This can be observed for example in Fig. 7, where we show that the initial drift is towards the fixed point (decreasing curves in the figure), when the dynamics is started sufficiently far away from the centre of the simplex, but that a drift away from the centre (increasing time series of ) occurs for starting points close to the center.
The simulation results in Fig. 7 suggest that for any given population size the system chooses an asymptotic value, , of , and that drift always occurs towards this preferred value of . Generally will depend on the system size. Thus if, at a given value of , the initial condition is such that the system is further away from the fixed point than indicated by , an inward drift occurs. Similarly, for starting points too close to the centre, an outward drift, together with an increase of is found, until is reached. One should here stress that states with are of course not absorbing, but that statements such as ‘the system will reach a value of ’, instead only hold statistically speaking, and when averaged over realisations of the stochastic dynamics.
Analytical progress can here be made within a system-size expansion, which allows one to describe the fluctuations about the deterministic fixed point. Again we do not discuss the detailed mathematics, as these are available in the literature, but report only the final result, consisting of the the following Langevin equations for fluctuations in the and components of the dynamics (fluctuations in the component then follow trivially due to overall conservation of particle number). One has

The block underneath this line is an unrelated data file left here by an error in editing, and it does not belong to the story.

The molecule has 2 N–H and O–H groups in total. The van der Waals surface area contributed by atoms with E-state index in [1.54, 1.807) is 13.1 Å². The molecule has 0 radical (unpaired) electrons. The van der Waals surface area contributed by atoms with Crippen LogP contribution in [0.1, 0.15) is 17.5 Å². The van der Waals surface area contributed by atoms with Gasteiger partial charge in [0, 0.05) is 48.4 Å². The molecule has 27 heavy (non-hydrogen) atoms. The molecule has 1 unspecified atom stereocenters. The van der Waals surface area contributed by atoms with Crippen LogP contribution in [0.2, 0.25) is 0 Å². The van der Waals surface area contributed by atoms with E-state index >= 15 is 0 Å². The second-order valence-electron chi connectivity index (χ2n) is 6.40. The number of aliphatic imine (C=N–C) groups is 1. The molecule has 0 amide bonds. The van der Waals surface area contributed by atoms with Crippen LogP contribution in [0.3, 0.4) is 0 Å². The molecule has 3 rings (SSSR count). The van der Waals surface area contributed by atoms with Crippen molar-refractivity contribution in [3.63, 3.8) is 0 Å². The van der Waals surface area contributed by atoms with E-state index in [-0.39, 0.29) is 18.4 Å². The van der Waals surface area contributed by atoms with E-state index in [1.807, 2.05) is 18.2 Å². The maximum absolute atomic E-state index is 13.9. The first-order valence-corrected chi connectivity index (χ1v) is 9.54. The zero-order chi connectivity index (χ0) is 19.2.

where are the fluctuations of the -component, more precisely one has for . The variables and denote zero-average Gaussian white noise with the following covariance properties
as obtained from the van Kampen expansion. The linearity of Eqs. (27) allows further progress and in particular the long-time limit of the following quantities can be computed
see risken () for further details. Denoting these asymptotic values by and respectively, one then has
where and are zero-average Gaussian random variables with statistics for , and where denotes an average over and . From this one finds
This estimate of the stationary value of , accurate for large, but finite , compares well with simulations, see Fig. 7, and confirms the picture discussed above. Depending on the system size the dynamics tends to a stationary value , see Eq. (32). Interpreting as a ‘distance’ from the central deterministic fixed point, the dynamics is thus driven towards a state of a preferred distance from the central point. If started from closer to the fixed point than this distance then the initial drift is outwards, if started from a point outside the asymptotic perimeter set by , then the drift is inwards. This is illustrated in Fig. 8.